Basically then the plaintiff charges failure of the defendant to inform him of the dangerous condition creating liability, and the jury found by its verdict that such negligence was a proximate cause of the injury to the plaintiff. Even assuming that there was contributory negligence on the part of the plaintiff, the jury's verdict must be accepted as a finding that the plaintiff's negligence, if any, was not the sole cause of the accident. The judge carefully charged the jury in respect to relevant sections of the Federal Employers' Liability Act, and there is ample authority in such circumstances as have been related for refusing to set the verdict of the jury aside.
The defendant claims reversible error in a refusal to charge 'that under the facts in this case the defendant is not liable merely because there may have been a defect in the engine or draft gear, the engine having been in the shop for repairs.' To that request the court said: 'I will leave that under my general charge as to negligence. I will refuse to charge that.'
The appellant's contention that a new trial should be granted because the court committed error in the acceptance and rejection of evidence is of no weight and without merit.
The judge had properly charged on the subject of negligence, and he might well have believed that had he charged in the terms requested it may have led the jury to conclude that since the engine was in the shop for repairs the defendant was not liable, since it was attempting to repair the defect. The matter, however, did not end there, for that did not establish that what the plaintiff did in attempting to repair the defect was without negligence of the defendant. Nor does any error appear to have been committed in the acceptance or rejection of evidence.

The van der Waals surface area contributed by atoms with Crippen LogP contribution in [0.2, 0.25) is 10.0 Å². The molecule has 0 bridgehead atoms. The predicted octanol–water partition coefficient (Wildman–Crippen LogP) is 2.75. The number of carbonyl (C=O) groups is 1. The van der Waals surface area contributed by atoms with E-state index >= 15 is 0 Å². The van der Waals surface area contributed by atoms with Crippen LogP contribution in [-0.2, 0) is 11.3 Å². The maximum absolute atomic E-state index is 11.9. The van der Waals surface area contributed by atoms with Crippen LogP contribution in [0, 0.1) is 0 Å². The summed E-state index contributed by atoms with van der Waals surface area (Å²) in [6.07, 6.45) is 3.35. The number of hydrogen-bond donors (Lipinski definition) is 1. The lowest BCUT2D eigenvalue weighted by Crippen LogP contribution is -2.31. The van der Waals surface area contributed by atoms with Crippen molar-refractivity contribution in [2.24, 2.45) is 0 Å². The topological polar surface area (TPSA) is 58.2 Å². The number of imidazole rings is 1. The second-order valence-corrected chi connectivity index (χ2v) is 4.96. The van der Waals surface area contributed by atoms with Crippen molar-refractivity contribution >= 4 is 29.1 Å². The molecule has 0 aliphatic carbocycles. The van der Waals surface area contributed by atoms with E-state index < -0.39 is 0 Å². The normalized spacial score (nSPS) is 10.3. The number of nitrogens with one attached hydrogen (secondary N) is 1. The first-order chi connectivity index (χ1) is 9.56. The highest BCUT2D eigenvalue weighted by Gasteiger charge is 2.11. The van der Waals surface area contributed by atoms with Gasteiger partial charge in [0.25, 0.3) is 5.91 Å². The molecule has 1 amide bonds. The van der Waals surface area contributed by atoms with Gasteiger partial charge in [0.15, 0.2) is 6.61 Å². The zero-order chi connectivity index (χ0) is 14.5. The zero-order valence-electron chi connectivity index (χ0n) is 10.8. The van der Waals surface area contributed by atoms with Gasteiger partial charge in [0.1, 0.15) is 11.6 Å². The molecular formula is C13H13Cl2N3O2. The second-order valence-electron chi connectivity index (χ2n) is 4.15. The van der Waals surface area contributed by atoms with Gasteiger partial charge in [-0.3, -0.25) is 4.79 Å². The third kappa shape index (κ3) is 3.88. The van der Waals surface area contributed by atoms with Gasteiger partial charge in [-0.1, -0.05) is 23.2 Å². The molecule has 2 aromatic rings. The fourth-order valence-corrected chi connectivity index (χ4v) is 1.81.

The law is well understood as settled by the United States Supreme Court that the verdicts of juries are not lightly to be set aside. See Rogers v. Missouri Pacific Railroad Co., 352 U.S. 500, 77 S.Ct. 443, 1 L.Ed.2d 493, decided 1957. The court says, 352 U.S. at pages 506 and 507, 77 S.Ct. at pages 448, 449:
'Under this statute the test of a jury case is simply whether the proofs justify with reason the conclusion that employer negligence played any part, even the slightest, in producing the injury or death for which damages are sought. It does not matter that, from the evidence, the jury may also with reason, on grounds of probability, attribute the result to other causes, including the employee's contributory negligence. Judicial appraisal of the proofs to determine whether a jury question is presented is narrowly limited to the single inquiry whether, with reason, the conclusion may be drawn that negligence of the employer played any part at all in the injury or death. Judges are to fix their sights primarily to make that appraisal and, if that test is met, are bound to find that a case for the jury is made out whether or not the evidence allows the jury a choice of other probabilities. The statute expressly imposes liability upon the employer to pay damages for injury or death due 'in whole or in part' to its negligence.'
See Bailey v. Central Vermont Railway, Inc., 319 U.S. 350, at page 353, 63 S.Ct. 1062, 87 L.Ed. 1444; Tiller v. Atlantic Coastline Railroad Co., 318 U.S. 54, 63 S.Ct. 444, 87 L.Ed. 610; Lavender v. Kurn, 327 U.S. 645, at page 653, 66 S.Ct. 740, 90 L.Ed. 916; Tennant v. Peoria P.U.R. Co., 321 U.S. 29, 64 S.Ct. 409, 88 L.Ed. 520. See also Schulz v. Pennsylvania Railroad Co., 350 U.S. 523, 76 S.Ct. 608, 100 L.Ed. 668.
The judgment of the district court is affirmed.
WATERMAN, Circuit Judge (dissenting).